Monday, January 31, 2011

Lawyers Committee for Civil Rights ends program

A controversial program that provided high-powered legal representation for homeless people in traffic court has been discontinued.

Lateefah Simon, executive director of the San Francisco chapter of the Lawyers Committee for Civil Rights, says the Homeless Rights Project was primarily a victim of funding shortages, but it's also drawn plenty of scrutiny from this column and the organization's board of directors.

The good news is this could actually lead to more productive ways to help the homeless. The city has been stuck in the old circular arguments for too many years. Homeless advocates claim their clients are being arrested simply for the crime of being homeless, and police and city officials gripe that there are no consequences for what is clearly bad behavior.

It is time to move on to something that works.

The Homeless Rights Project was created when the Lawyers Committee for Civil Rights joined forces with the Coalition on Homelessness. The coalition offices served as an intake center for the homeless to drop off their citations, be interviewed and leave. The citations were then given to the Lawyers Committee for Civil Rights. An LCCR staff attorney or pro bono attorneys from some of the city's largest law firms would typically get the citations dismissed and the defendants would rarely even need to make a court appearance.

The idea touted by the law firms was that the work was helping the homeless from being persecuted for their circumstances. But the reality was that court records show over the past two years, more than half of those citations were alcohol-related, and had nothing to do with camping on the streets.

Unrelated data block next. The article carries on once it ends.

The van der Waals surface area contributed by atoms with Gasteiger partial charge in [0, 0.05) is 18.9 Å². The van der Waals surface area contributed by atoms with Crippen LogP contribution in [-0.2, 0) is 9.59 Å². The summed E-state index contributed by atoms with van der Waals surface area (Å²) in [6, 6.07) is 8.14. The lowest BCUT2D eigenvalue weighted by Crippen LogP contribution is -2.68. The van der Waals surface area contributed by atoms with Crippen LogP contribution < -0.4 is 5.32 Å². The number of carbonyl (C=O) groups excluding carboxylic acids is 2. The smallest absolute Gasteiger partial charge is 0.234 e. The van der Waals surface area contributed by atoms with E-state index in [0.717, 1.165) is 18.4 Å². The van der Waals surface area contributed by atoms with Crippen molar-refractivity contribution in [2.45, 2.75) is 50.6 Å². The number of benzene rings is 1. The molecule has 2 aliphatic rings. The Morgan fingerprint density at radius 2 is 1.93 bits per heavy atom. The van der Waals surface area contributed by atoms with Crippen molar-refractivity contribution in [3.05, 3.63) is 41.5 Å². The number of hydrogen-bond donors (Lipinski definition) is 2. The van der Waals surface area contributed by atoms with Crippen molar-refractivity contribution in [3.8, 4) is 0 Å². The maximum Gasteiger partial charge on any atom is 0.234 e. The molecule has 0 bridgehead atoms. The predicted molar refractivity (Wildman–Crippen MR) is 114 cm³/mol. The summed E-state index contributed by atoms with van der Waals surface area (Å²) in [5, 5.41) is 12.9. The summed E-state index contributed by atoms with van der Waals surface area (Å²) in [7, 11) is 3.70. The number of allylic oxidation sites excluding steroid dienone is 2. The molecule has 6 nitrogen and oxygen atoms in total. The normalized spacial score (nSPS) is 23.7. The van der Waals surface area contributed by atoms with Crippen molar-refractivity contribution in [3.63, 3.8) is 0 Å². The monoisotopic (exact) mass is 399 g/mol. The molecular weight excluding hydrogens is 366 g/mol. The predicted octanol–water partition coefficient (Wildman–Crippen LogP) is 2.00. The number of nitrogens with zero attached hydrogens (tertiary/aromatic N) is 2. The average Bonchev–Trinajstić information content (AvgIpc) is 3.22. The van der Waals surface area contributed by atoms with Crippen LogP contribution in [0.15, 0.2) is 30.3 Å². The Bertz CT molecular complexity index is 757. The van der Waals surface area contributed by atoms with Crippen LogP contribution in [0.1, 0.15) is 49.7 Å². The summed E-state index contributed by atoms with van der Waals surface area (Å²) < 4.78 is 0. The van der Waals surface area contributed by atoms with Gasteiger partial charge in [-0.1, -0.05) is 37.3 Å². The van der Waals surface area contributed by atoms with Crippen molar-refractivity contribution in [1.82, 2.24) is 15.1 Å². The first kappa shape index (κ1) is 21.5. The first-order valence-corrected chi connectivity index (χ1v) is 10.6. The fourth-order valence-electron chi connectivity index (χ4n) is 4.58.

Jennifer Friedenbach, director for the coalition, often says that if the police cite offenders, it prevents them from getting housing. That's why large local law firms send their pro bono attorneys into traffic court to battle the citations tooth and nail.

But representatives from the Tenderloin Neighborhood Development Corporation, the Tenderloin Housing Clinic (a Care Not Cash provider), and the city's Housing Authority all say they only prohibit tenants who have a record of violent crimes, sex offenders and those who sell or manufacture illegal substances.

Friedenbach's response to that is that none of those providers count. Care Not Cash, she wrote in an e-mail, is not "permanent" because "these units are leased, and at the end of the lease the actual owner (the landlord) can pull out if they feel like it."

Presumably, the alternative would be for the city to hand over ownership of a home to homeless individuals. This is a compassionate city, but that's not going to happen.

A better outcome would be to direct the pro bono attorneys - a compassionate and dedicated group - to causes that could help everyone. Work needs to be done in eviction cases, where poor tenants often face a landlord and his or her attorney without representation. The Community Justice Center, which works to get frequent offenders into services that can help them, needs attorneys to take the pressure off public defenders.

The Board of Directors for the Lawyers Committee made the right call. Facing a severe budget pinch, Simon says they elected to keep programs that have worked - like their Legal Services Clinic, which provides free legal aid for the poor and homeless - and stop funding 3,000 court appearances a year in traffic court, arguing the cases of defendants in what were mostly alcohol cases.

"I am saddened that we couldn't continue the project, but we weren't able to take it all on," she said. "I know they are still pushing to make something happen with others. But will we be able to do it? No."

Friedenbach says "pretty much every major law firm in the city has been in on plans for a revitalized structure" for the program. That may be. And maybe another version will surface.

But this one didn't work.

By C.W. Nevius',


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